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Latitude: 51.8641 / 51°51'50"N
Longitude: -2.2471 / 2°14'49"W
OS Eastings: 383081
OS Northings: 218419
OS Grid: SO830184
Mapcode National: GBR 1L5.2PB
Mapcode Global: VH94C.0DDT
Entry Name: Church of St Mary De Crypt
Listing Date: 23 January 1952
Source: Historic England
Source ID: 1245611
English Heritage Legacy ID: 472521
Location: Gloucester, Gloucestershire, GL1
Electoral Ward/Division: Westgate
Built-Up Area: Gloucester
Traditional County: Gloucestershire
Lieutenancy Area (Ceremonial County): Gloucestershire
Church of England Parish: Hempsted with Gloucester, Saint Mary de Lode and Saint Mary de Crypt
Church of England Diocese: Gloucester
SO 8318 SW,
SOUTHGATE STREET (East side),
Church of St Mary de Crypt,
Parish church. First recorded c1140. Mainly C14, late C15 and
early C16 incorporating some C12 and C13 structure and
features. Extensive restoration, 1844-5, by S. W. Daukes and J. R.
Hamilton, further restoration in 1866, 1876, 1903, and 1908
when the tower battlements and pinnacles were removed as
unsafe. Ashlar, dressed stone in courses, slate roofs.
PLAN: cruciform; with aisled nave of three bays, south porch,
crossing with tall central tower, transepts of one-bay, and
chancel of three bays with slightly shorter north and south
chapels, a crypt below the west end of the nave and vaults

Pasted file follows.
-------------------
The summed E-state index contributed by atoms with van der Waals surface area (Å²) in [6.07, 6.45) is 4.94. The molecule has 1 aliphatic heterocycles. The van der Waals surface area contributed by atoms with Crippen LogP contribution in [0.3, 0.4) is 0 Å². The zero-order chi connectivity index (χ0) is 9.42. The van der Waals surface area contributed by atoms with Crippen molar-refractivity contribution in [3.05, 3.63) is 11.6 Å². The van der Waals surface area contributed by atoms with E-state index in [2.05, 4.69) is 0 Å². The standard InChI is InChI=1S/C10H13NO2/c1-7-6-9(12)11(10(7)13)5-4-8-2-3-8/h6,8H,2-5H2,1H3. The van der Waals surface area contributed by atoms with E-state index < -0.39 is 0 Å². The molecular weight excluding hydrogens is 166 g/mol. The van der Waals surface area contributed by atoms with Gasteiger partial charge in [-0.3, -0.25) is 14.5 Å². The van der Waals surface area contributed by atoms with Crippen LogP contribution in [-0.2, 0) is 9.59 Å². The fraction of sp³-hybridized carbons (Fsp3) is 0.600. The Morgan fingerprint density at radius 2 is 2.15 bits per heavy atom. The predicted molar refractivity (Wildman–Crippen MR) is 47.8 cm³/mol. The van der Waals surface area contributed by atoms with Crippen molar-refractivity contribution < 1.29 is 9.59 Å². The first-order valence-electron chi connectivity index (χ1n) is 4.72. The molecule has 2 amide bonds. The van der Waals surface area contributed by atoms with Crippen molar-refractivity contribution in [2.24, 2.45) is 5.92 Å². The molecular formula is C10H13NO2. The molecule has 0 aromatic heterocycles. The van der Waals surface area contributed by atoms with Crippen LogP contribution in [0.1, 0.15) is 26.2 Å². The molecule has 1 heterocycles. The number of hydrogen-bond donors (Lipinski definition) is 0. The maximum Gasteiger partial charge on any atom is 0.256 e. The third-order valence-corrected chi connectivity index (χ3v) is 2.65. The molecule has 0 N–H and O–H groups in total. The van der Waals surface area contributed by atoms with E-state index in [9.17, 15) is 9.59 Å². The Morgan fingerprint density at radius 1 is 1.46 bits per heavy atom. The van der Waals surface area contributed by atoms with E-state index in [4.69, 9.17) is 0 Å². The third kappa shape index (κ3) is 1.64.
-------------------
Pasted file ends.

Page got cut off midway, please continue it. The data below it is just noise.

below the chancel.
EXTERIOR: the west front facing street has a steeply pitched
gable-end wall to nave and aisles, a renewed or re-cut
central, semicircular arched doorway, C12 but mostly renewed
or re-cut in C19, with nook-shafts and moulded arch with
billet hoodmould enclosing a tympanum carved with Agnus Dei in
bas-relief above a lintel carved with diaper; above the
doorway a large, inserted, late C14, six-light window with
foiled panel tracery; on each side, lighting the aisles, a
late C14 three-light window with similar tracery; coped gable
with cross at the apex.
On the south side of nave is C14, two-storey, end-gabled porch
with diagonal corner buttresses with offsets, arched doorway,
and a single-light window above to the upper room; in the
re-entrant angle with the nave on the west side of the porch
an octagonal stair turret with a moulded string course at nave
eaves level, a crenellated cornice and capped by a stone spire
surmounted by a foliated finial; in the gable-end of each
transept is a tall, C14, four-light window with foiled panel
C14 central tower of two stages with slightly projecting,
panelled corner buttresses; on each face of the tower a full-height three-light window divided at mid-height by a transom,
with infilled panels below the transom and open tracery panels
above to the belfry stage; crowning moulding formerly
surmounted by crenellated parapets with tracery panels and
The chancel: a clerestory window to each bay and flanking
the east gable-end wall diagonal corner buttresses with three
offsets each surmounted by a pinnacle with gablets and a
crocketed spirelet; in the east wall a very tall C15
four-light window with Perpendicular tracery and hoodmould; in
the apex of the gable above the window a niche and a cross on
the apex. Set back from the east gable wall on both sides, the
chapels, each of two bays, with lean-to roofs flanking the
chancel; in the short projection of the chancel on each side a
two-light window with a central transom and foiled lights;
diagonal buttresses with two offsets at the corners of the
chapels and in the east wall of each chapel an early C14
four-light window with reticulated tracery in the south chapel
and a C15 window with Perpendicular tracery in the north